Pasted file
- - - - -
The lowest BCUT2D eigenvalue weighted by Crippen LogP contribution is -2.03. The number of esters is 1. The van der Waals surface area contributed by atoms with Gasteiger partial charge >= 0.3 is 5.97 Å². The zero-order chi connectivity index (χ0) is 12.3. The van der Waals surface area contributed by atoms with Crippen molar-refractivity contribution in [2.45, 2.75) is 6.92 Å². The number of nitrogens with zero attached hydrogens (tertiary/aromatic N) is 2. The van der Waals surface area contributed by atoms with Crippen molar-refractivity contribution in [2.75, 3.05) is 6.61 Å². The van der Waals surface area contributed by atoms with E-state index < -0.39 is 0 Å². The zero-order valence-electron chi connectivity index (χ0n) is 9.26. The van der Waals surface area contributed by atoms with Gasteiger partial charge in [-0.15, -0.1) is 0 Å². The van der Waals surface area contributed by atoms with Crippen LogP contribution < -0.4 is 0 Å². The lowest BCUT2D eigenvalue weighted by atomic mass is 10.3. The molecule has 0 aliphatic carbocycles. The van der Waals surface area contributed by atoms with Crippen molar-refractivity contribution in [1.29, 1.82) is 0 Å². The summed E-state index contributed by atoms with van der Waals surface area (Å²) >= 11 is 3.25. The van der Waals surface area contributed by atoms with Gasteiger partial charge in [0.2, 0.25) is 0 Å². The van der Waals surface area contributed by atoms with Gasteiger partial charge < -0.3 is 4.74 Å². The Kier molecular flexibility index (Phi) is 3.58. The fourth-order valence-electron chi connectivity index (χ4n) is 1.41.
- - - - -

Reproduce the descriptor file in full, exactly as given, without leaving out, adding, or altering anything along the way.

The lowest BCUT2D eigenvalue weighted by Crippen LogP contribution is -2.03. The number of esters is 1. The van der Waals surface area contributed by atoms with Gasteiger partial charge >= 0.3 is 5.97 Å². The zero-order chi connectivity index (χ0) is 12.3. The van der Waals surface area contributed by atoms with Crippen molar-refractivity contribution in [2.45, 2.75) is 6.92 Å². The number of nitrogens with zero attached hydrogens (tertiary/aromatic N) is 2. The van der Waals surface area contributed by atoms with Crippen molar-refractivity contribution in [2.75, 3.05) is 6.61 Å². The van der Waals surface area contributed by atoms with E-state index < -0.39 is 0 Å². The zero-order valence-electron chi connectivity index (χ0n) is 9.26. The van der Waals surface area contributed by atoms with Gasteiger partial charge in [-0.15, -0.1) is 0 Å². The van der Waals surface area contributed by atoms with Crippen LogP contribution < -0.4 is 0 Å². The lowest BCUT2D eigenvalue weighted by atomic mass is 10.3. The molecule has 0 aliphatic carbocycles. The van der Waals surface area contributed by atoms with Crippen molar-refractivity contribution in [1.29, 1.82) is 0 Å². The summed E-state index contributed by atoms with van der Waals surface area (Å²) >= 11 is 3.25. The van der Waals surface area contributed by atoms with Gasteiger partial charge in [0.2, 0.25) is 0 Å². The van der Waals surface area contributed by atoms with Gasteiger partial charge < -0.3 is 4.74 Å². The Kier molecular flexibility index (Phi) is 3.58. The fourth-order valence-electron chi connectivity index (χ4n) is 1.41.